And the big kind of cheat for me was that I was able to use these contact lenses, which were completely opaque, which I couldn't see out of at all. Which meant that I didn't have to consciously act blind or try to use my eyes. It took that away. Then the challenge was not walking into furniture.

QUESTION: If you're Daredevil, who would you cast your brother or Kevin (Smith) as a super-hero?

BEN AFFLECK: My brother, that's hard to say. My brother is a super-hero. Incidentally, my brother has a movie opening this weekend as well, which I think it's one of the great American art movies ever made. It's a staggering movie. Worth checking out. Really, really brilliant. Gus VanZandt directed it. It's called Jerry. It's playing art houses.

Kevin is Internet Boy. That would be his super-hero. Talkback Man. Kevin manages to keep up with every person who posts on the Internet in the world about movies Kevin writes a reply. I don't know how he has time to do it.

QUESTION: As a huge Daredevil fan, how did you feel about (Daredevil) allowing a man to die or the prescription medicine (Matt Murdock takes pain killers in the film)?

BEN AFFLECK: That was a real controversial issue. I know that the really hardcore fans - myself include - and I think probably even Marvel felt that was stepping over a line in a way. We went back and forth over that many, many times.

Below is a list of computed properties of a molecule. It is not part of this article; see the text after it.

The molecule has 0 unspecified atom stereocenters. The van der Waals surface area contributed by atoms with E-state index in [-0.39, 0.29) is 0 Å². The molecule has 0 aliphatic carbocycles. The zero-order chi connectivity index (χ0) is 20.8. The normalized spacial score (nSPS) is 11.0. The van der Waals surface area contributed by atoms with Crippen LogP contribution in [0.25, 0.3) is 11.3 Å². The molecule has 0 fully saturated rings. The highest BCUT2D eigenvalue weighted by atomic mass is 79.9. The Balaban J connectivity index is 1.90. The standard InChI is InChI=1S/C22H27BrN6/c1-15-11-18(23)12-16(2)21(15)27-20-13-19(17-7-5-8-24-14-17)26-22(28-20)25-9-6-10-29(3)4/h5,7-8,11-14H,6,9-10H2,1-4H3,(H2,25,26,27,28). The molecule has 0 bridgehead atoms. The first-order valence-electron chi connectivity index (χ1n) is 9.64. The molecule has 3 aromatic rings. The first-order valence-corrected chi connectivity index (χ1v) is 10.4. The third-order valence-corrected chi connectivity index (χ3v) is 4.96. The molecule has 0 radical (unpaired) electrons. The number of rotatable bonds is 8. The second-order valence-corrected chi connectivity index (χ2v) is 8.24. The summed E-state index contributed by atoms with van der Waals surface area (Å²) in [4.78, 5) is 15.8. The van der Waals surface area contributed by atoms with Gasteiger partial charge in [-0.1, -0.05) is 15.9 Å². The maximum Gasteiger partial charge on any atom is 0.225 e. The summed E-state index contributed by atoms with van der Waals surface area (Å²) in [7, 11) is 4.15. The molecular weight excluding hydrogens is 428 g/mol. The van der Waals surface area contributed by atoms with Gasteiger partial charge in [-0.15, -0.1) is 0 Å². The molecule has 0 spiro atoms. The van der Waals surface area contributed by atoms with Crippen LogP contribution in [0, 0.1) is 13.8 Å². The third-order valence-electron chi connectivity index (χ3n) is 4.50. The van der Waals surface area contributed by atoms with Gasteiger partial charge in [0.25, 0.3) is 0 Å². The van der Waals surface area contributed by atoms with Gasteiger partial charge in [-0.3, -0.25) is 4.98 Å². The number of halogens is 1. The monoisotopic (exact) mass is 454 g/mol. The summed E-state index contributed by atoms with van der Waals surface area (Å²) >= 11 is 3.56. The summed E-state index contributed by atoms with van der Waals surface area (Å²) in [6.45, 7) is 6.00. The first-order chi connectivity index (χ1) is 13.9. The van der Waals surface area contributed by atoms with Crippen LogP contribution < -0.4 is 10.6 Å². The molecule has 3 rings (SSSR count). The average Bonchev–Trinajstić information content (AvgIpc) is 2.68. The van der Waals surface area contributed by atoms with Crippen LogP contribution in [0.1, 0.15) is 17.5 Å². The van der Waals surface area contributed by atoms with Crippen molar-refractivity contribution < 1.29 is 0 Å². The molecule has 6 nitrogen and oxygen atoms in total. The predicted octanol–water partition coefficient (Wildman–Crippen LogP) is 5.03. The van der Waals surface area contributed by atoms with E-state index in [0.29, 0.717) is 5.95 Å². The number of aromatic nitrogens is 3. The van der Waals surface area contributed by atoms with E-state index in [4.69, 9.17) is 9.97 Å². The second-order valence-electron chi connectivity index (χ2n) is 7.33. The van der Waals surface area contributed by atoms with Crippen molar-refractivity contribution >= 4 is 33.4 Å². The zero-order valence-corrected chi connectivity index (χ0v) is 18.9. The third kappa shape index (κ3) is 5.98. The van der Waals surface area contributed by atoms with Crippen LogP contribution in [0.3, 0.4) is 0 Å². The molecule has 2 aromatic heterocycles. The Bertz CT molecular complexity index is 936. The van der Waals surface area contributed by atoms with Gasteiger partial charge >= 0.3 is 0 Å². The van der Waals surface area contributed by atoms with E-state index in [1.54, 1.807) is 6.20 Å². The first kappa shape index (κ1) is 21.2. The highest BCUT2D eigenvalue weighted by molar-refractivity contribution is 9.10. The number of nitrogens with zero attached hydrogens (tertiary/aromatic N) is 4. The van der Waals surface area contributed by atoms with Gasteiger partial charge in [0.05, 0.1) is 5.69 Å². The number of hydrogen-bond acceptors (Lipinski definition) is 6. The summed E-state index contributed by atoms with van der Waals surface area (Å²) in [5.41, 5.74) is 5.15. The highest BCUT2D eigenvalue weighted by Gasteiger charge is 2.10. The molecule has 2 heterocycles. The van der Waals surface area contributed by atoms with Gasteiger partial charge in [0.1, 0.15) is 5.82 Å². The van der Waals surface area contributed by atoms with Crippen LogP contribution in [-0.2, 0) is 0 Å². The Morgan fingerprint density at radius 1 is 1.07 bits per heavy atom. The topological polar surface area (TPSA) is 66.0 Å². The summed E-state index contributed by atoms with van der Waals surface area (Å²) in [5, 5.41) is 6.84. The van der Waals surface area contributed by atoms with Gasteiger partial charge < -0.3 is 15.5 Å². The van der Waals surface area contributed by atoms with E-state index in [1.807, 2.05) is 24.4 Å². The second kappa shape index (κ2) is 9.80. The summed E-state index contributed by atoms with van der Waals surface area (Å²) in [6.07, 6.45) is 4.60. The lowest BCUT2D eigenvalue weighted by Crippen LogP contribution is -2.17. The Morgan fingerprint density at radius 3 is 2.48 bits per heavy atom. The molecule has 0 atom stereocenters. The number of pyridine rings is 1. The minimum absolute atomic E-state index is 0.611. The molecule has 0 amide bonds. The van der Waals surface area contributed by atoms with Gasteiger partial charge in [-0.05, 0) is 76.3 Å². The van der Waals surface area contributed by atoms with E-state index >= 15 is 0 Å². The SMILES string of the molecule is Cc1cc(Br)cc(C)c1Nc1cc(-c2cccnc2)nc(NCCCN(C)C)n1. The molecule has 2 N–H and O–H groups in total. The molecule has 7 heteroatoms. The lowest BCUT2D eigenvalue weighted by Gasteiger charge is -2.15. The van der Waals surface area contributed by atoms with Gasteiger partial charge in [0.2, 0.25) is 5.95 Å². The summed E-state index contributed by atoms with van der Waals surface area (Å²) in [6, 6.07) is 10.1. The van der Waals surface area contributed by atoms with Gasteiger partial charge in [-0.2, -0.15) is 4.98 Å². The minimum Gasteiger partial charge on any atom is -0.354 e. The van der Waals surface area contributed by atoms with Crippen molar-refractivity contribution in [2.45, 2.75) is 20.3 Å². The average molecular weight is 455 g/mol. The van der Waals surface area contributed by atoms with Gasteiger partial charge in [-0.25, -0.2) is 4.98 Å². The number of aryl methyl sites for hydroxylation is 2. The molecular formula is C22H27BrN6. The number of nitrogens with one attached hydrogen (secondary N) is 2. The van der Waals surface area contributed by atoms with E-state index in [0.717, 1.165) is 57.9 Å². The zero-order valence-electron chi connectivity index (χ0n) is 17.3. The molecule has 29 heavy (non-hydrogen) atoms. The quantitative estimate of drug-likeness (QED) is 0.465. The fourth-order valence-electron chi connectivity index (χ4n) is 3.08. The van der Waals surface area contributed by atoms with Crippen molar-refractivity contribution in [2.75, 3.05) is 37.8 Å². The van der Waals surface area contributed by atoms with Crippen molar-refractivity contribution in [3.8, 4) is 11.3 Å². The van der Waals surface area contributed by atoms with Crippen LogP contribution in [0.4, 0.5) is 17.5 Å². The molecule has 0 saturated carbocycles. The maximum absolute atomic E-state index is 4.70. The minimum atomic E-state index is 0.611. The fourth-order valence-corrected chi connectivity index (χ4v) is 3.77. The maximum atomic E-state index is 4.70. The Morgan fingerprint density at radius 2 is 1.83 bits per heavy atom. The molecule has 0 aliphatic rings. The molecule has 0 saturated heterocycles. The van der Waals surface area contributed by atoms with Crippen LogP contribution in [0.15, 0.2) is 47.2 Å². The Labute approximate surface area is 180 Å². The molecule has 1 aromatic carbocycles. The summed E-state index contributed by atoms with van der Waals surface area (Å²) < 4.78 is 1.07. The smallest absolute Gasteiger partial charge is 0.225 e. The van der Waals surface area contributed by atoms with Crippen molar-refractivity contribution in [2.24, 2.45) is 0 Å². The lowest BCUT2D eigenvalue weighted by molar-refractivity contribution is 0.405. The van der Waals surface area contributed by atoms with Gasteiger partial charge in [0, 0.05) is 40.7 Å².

That's the one way it kind of deviates from the heart of the book. Daredevil never killed anybody. He does let Bullseye drop in the comic book, and in this film we throw him out the window - that's very consistent with the comic. But he was not as vengeful as we portrayed him in the beginning. But for the sake of giving the character an arc - letting him go from a guy who is seeking ultimate vengeance to a guy who understands the difference between that and justice and understands about mercy and compassionate, largely because of the love of this woman. We kept it in there.

There's part of me that's ambivalent about it because it is the most significant departure from the tenor and tone of the comic book itself, which is what I wanted to be the most faithful to. But I do think it works in the context of the movie.

And I think ultimately, he's not The Punisher. You know what I mean? He's not a vigilante who shoots bad guys or kills them in the comic. And ultimate that's now where he ends up. Where Daredevil ends up at the end of this movie is very, very consistent with who he is in the comics.

And the prescription drugs, I thought that was emblematic in a way in which this has its own tone. It's a little grittier, a little bit more realistic. It represented the fact that in this comic-book, super-hero universe, when a guy gets hit or is stabbed, he bleeds and there are consequences to it. Still, it's a comic-book movie, you kind of have to suspend your disbelief. If you were to add up all the injuries the guy he takes over the course of the movie, it's borderline, right?